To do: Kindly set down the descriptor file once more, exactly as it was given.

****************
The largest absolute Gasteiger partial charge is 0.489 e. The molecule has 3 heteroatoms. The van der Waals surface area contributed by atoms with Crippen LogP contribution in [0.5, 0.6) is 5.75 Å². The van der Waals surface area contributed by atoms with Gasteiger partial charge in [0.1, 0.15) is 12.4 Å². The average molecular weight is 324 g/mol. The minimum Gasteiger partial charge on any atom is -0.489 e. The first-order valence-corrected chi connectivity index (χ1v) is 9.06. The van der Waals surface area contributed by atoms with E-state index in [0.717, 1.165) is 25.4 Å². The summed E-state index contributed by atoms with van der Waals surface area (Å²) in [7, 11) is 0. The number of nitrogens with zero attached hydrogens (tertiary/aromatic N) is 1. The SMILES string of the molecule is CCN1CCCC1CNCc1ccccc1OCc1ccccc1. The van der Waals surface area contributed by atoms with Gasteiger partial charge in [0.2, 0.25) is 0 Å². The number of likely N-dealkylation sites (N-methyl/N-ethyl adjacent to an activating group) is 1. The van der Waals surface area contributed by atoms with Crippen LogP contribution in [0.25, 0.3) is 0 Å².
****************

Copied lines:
The largest absolute Gasteiger partial charge is 0.489 e. The molecule has 3 heteroatoms. The van der Waals surface area contributed by atoms with Crippen LogP contribution in [0.5, 0.6) is 5.75 Å². The van der Waals surface area contributed by atoms with Gasteiger partial charge in [0.1, 0.15) is 12.4 Å². The average molecular weight is 324 g/mol. The minimum Gasteiger partial charge on any atom is -0.489 e. The first-order valence-corrected chi connectivity index (χ1v) is 9.06. The van der Waals surface area contributed by atoms with E-state index in [0.717, 1.165) is 25.4 Å². The summed E-state index contributed by atoms with van der Waals surface area (Å²) in [7, 11) is 0. The number of nitrogens with zero attached hydrogens (tertiary/aromatic N) is 1. The SMILES string of the molecule is CCN1CCCC1CNCc1ccccc1OCc1ccccc1. The van der Waals surface area contributed by atoms with Gasteiger partial charge in [0.2, 0.25) is 0 Å². The number of likely N-dealkylation sites (N-methyl/N-ethyl adjacent to an activating group) is 1. The van der Waals surface area contributed by atoms with Crippen LogP contribution in [0.25, 0.3) is 0 Å².